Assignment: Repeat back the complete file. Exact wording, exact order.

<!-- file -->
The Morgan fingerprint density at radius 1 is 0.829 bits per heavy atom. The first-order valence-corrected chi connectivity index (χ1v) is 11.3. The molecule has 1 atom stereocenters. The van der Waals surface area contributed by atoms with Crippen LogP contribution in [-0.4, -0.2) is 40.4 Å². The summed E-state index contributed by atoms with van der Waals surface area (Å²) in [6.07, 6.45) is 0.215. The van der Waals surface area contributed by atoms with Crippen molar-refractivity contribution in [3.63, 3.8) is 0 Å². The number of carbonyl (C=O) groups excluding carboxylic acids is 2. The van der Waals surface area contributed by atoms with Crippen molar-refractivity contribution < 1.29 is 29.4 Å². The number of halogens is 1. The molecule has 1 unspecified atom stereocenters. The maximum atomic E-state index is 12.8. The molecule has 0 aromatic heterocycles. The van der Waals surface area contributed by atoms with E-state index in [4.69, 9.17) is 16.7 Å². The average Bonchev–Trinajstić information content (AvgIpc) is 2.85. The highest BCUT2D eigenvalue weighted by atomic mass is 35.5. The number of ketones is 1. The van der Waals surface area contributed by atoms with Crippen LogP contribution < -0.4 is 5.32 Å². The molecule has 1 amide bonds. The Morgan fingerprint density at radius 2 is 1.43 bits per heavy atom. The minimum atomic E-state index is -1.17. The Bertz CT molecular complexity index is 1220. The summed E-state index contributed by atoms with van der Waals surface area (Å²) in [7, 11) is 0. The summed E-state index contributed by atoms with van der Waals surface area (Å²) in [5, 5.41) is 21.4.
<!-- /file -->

The Morgan fingerprint density at radius 1 is 0.829 bits per heavy atom. The first-order valence-corrected chi connectivity index (χ1v) is 11.3. The molecule has 1 atom stereocenters. The van der Waals surface area contributed by atoms with Crippen LogP contribution in [-0.4, -0.2) is 40.4 Å². The summed E-state index contributed by atoms with van der Waals surface area (Å²) in [6.07, 6.45) is 0.215. The van der Waals surface area contributed by atoms with Crippen molar-refractivity contribution in [3.63, 3.8) is 0 Å². The number of carbonyl (C=O) groups excluding carboxylic acids is 2. The van der Waals surface area contributed by atoms with Crippen molar-refractivity contribution < 1.29 is 29.4 Å². The number of halogens is 1. The molecule has 1 unspecified atom stereocenters. The maximum atomic E-state index is 12.8. The molecule has 0 aromatic heterocycles. The van der Waals surface area contributed by atoms with E-state index in [4.69, 9.17) is 16.7 Å². The average Bonchev–Trinajstić information content (AvgIpc) is 2.85. The highest BCUT2D eigenvalue weighted by atomic mass is 35.5. The number of ketones is 1. The van der Waals surface area contributed by atoms with Crippen LogP contribution < -0.4 is 5.32 Å². The molecule has 1 amide bonds. The Morgan fingerprint density at radius 2 is 1.43 bits per heavy atom. The minimum atomic E-state index is -1.17. The Bertz CT molecular complexity index is 1220. The summed E-state index contributed by atoms with van der Waals surface area (Å²) in [7, 11) is 0. The summed E-state index contributed by atoms with van der Waals surface area (Å²) in [5, 5.41) is 21.4.